Marathon training: The bad cold

On Easter Sunday, exactly two weeks before Newport marathon, I woke up with a sore throat. It was surprising and unexpected, as well as being pretty uncomfortable, but I wasn’t worried about it. As the day wore on, it eased and I forgot all about it.

Then I woke up with the sore throat for SIX consecutive days.

By Easter Monday, I had a bad cold. I was a snotty, sneezing mess. The snot and the sneezing carried on into Tuesday.

Everything I’d read about marathon training told me I would get injured and I would get ill. Well, I hadn’t got injured. And I never get ill. (To give you some idea of how infrequently I get ill – I last had a temperature in 2009, I last had diarrhoea in 2006 and I last threw up in 1985. Yes, that really does say 1985.)

And this was just a cold, right? I do get colds, but they only ever last two or three days. I may need a couple of doses of paracetamol, but they don’t slow me down. I always run with a cold – I actually find running eases the symptoms. (You can read about running with a cold on Dr Juliet McGrattan’s blog.)

By Wednesday, the snot and sneezing had slowed down, but my head ached all the time. My whole face ached. Even my TEETH ached.

I was sleeping worse and worse and on Thursday morning I even thought I might have a temperature. I took to spraying my throat with Difflam Spray at 3am to try to get more sleep.

I skipped my Thursday run to try to recover. I must admit I did all the others, including the 10 mile Sunday run a week before my marathon. As ever, running made me feel better and I felt better in the immediate aftermath too, but whether it was making me feel worse later in the day, I wasn’t sure.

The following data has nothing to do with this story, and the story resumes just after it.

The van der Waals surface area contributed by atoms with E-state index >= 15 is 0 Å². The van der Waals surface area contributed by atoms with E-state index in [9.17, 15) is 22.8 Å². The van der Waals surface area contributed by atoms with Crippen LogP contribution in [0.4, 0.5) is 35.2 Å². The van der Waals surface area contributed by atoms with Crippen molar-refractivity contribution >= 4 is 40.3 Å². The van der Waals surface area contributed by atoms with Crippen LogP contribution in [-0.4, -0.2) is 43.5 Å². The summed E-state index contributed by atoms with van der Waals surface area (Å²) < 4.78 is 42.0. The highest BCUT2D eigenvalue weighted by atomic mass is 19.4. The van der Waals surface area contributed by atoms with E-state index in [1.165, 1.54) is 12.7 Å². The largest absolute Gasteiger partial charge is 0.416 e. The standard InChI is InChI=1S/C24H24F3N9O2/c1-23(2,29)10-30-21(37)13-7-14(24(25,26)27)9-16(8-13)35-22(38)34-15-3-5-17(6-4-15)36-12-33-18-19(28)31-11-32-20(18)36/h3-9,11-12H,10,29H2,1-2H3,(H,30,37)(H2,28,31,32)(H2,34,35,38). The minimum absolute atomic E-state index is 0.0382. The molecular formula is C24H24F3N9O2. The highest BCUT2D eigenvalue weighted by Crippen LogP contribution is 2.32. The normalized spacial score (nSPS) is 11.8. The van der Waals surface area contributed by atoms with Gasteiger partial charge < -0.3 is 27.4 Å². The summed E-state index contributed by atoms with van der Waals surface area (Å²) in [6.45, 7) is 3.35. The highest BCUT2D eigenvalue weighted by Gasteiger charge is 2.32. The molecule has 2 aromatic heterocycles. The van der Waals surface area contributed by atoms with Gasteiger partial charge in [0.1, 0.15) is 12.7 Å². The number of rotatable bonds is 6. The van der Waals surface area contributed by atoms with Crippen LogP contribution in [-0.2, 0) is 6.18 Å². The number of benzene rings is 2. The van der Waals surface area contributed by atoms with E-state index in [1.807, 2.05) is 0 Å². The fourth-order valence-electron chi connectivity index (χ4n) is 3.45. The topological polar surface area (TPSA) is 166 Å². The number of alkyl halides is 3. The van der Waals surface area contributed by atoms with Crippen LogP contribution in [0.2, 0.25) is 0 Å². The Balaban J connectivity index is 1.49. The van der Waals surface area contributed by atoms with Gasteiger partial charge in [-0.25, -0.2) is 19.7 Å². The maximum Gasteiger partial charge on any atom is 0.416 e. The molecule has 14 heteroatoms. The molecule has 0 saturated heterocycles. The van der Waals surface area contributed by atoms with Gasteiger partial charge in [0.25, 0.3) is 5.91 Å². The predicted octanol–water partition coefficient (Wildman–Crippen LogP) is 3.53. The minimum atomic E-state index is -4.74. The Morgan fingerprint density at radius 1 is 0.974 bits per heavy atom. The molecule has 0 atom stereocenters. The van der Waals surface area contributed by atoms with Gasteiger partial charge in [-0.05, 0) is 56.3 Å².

All I knew was, I was very glad I wasn’t running the London marathon. Because I really wasn’t well enough.

On Saturday night, I started feeling pressure in my left ear. It really felt like it would burst. At 3am on Sunday, I woke to my ear screaming at me. It hadn’t burst and the pressure had eased, but it was making an awful high-pitched ringing sound. Paracetamol eased it, but I could only lie on my back to get back to sleep. It did the same at 4am on Monday morning.

My family started talking about me going to the doctor. But I was still fundamentally a healthy, 45 year old woman with a cold. I didn’t think a doctor could do much for me and I didn’t think they would want me to waste their time. Even if I was running a marathon in a week.

On Monday, my whole head still felt like it was in a vice. Even my eye sockets ached. I tried to go without paracetamol, but ended up taking three doses over the course of the day.

It was Tuesday before I started to feel slightly better, but only slightly.

Luckily, I have very little training this week. Just a three mile run on Tuesday and a two mile run today.

My ear is still ringing slightly, my nose is still bunged up. I’m not feeling 100%. But I’m running a marathon in three days.

marathon training, marathon running, running for charity, 365, Marathon training: the bad cold

I’m running Newport marathon for Sue Ryder Leckhampton Court Hospice in Cheltenham. You can find out why here. And if you can spare a couple of quid, I would be very grateful for any donations here. Thank you! 

Author: Sarah Mummy

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  1. Good luck with the marathon.
    It’s just typical that you get a cold now. I hope you are feeling better by the weekend x

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    • Thanks very much! I’m not a lot better, so I went to the doctor today, who reassured me that I’m well enough to run (and it’s even OK to take paracetamol before I run, if I need it). It’s a big weight off my mind. X

      Post a Reply
  2. Oh noo, what terrible timing! I am glad you’re starting to feel better and I hope you’re totally fine by your race.

    Post a Reply
    • It’s really bad timing! I’ve now accepted that I won’t be 100% before the race, but I will at least be well enough to run. X

      Post a Reply
    • Thanks very much! I’ve now accepted I won’t be 100%, but I will at least be well enough to run.

      Post a Reply

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